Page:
The globally averaged temperature departure from average over land and ocean surfaces for 2019 was the second highest since record keeping began in 1880, according to NOAA scientists. December’s combined global land and ocean surface temperature departure from average for 2019 was also second highest in the 140-year record.
In a separate analysis of global temperature data, released today, WMO, NASA and Copernicus scientists determined 2019 to also be the second warmest year on record. Analyses from the United Kingdom Met Office ranked 2019 among the top three warmest years on record.
From the U.S. Report
For 2019, the average contiguous U.S. temperature was 52.7°F, 0.7°F above the 20th century average. This ranked in the warmest third of the 125-year period of record and was the coolest year since 2014. Below-average temperatures, particularly daytime temperatures, were observed across the northern Plains, while above-average to record-warm overnight temperatures dominated across the Southeast and Mid-Atlantic.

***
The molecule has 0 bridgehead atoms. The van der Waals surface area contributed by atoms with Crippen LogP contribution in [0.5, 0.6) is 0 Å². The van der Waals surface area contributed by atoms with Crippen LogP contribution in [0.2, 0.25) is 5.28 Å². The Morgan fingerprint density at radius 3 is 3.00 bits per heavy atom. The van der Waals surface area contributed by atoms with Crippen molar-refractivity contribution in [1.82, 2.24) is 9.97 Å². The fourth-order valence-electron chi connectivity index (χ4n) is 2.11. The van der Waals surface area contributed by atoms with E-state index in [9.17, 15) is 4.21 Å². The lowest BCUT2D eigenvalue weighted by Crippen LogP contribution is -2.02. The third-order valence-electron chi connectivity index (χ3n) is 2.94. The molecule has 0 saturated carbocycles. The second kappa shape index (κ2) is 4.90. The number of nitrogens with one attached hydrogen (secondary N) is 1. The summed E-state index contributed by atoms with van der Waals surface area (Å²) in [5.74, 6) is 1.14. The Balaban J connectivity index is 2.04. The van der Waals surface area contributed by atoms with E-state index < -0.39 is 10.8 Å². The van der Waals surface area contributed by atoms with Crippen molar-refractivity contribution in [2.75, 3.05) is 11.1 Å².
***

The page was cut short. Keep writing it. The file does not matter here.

The annual precipitation total for the contiguous U.S. was 34.78 inches, 4.84 inches above average, the second wettest year on record and 0.18 inch less than the total for the wettest year set in 1973*. Record precipitation fell across the northern Plains, Great Lakes and portions of the central Plains. Ten of the last twelve 12-month periods were record wet with the top seven all-time wettest 12-month periods occurring during 2019.
Direct to Complete Global Report
Direct to Global Report: In-Depth
Report from NASA: NASA, NOAA Analyses Reveal 2019 Second Warmest Year on Record
Direct to Complete U.S. Report
Direct to U.S.: In-Depth
Direct to U.S. 2019 Record Setters
Reports from Other Organizations